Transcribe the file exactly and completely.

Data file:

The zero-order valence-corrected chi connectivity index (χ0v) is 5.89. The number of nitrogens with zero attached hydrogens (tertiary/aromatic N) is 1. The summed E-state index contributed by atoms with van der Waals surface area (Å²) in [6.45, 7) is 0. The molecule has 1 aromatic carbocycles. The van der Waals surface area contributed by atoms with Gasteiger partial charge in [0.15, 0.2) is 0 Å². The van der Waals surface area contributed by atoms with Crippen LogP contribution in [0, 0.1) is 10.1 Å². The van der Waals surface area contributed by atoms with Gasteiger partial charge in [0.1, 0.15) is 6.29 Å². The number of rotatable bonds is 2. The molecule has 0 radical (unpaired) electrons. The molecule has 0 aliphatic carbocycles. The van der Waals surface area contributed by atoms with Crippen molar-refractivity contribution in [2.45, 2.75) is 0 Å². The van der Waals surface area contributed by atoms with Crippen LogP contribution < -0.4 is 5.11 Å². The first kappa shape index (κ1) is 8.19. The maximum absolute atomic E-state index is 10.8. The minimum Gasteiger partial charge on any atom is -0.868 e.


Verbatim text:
The zero-order valence-corrected chi connectivity index (χ0v) is 5.89. The number of nitrogens with zero attached hydrogens (tertiary/aromatic N) is 1. The summed E-state index contributed by atoms with van der Waals surface area (Å²) in [6.45, 7) is 0. The molecule has 1 aromatic carbocycles. The van der Waals surface area contributed by atoms with Gasteiger partial charge in [0.15, 0.2) is 0 Å². The van der Waals surface area contributed by atoms with Crippen LogP contribution in [0, 0.1) is 10.1 Å². The van der Waals surface area contributed by atoms with Gasteiger partial charge in [0.1, 0.15) is 6.29 Å². The number of rotatable bonds is 2. The molecule has 0 radical (unpaired) electrons. The molecule has 0 aliphatic carbocycles. The van der Waals surface area contributed by atoms with Crippen molar-refractivity contribution in [2.45, 2.75) is 0 Å². The van der Waals surface area contributed by atoms with Crippen LogP contribution < -0.4 is 5.11 Å². The first kappa shape index (κ1) is 8.19. The maximum absolute atomic E-state index is 10.8. The minimum Gasteiger partial charge on any atom is -0.868 e.